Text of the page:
Plant it for the Planet!

Plant it for the Planet!

January 2, 2020

In 2019, Cadence Park School was awarded an IPSF Innovative Grant. These grants help to fund innovative approaches, which bring deeper meaning to curriculum and improve the educational experiences of students. At Cadence Park, they used the grant to build a garden to enhance instruction and student learning opportunities in a variety of school subjects. Each garden bed was assigned to a different classroom and each teacher could choose how their class would use it. After fruits and vegetables were fully grown, students could pick the produce from their assigned garden bed to take home.

Preston Trebas, 5th Grade teacher at Cadence Park, incorporated his math unit into the garden. For example, when learning surface area, he would ask students, “How much paint would we need to paint the entire outside surface of the garden bed?” Before his class started their garden, he had his student’s research the different plants they wanted to grow. The students then created presentations of their findings and pitched their ideas to grow the specific plants.

Veronica O’Mara, 4th and 5th Grade teacher, used the garden to show her students how important it is to take care of things you care about. Students learned about the importance of trial and error learning when something didn’t grow properly. She wanted students to find a love for nature and understand that gardening is a process, and sometimes doesn’t go as planned.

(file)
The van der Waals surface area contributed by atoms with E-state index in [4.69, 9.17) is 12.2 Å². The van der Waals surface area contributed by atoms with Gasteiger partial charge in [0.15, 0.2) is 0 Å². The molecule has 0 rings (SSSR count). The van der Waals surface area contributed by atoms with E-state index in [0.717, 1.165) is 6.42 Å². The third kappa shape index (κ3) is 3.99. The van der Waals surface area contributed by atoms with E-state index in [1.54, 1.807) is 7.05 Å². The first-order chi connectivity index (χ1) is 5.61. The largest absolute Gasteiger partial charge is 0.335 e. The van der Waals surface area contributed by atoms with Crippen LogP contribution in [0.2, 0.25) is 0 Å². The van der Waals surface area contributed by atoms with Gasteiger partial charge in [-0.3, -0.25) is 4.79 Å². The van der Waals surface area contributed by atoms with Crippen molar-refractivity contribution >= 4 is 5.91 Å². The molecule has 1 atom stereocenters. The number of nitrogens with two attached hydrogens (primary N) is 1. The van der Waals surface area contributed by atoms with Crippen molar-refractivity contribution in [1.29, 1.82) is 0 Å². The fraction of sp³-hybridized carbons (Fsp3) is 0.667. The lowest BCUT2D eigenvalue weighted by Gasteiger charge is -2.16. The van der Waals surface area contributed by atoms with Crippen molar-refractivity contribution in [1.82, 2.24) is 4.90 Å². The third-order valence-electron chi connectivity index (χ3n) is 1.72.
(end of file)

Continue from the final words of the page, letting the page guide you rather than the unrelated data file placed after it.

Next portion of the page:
The goal was for students to take away three things from the garden. First, that they gain a deeper commitment to want to take care of the planet. Second, they will eventually own and take care of their own garden. Lastly, that students learn that time spent outside with nature, is time well spent.

“Kids are growing up surrounded by more technology than ever, showing students that being outside can be fun and rewarding was my ultimate goal,” explains Preston Trebas.

This Innovative Grant provided the students at Cadence Park School with the opportunity to work and learn outside of the classroom. The garden became a place for students and teachers to get hands-on experience in the gardening process and apply it to their curriculum.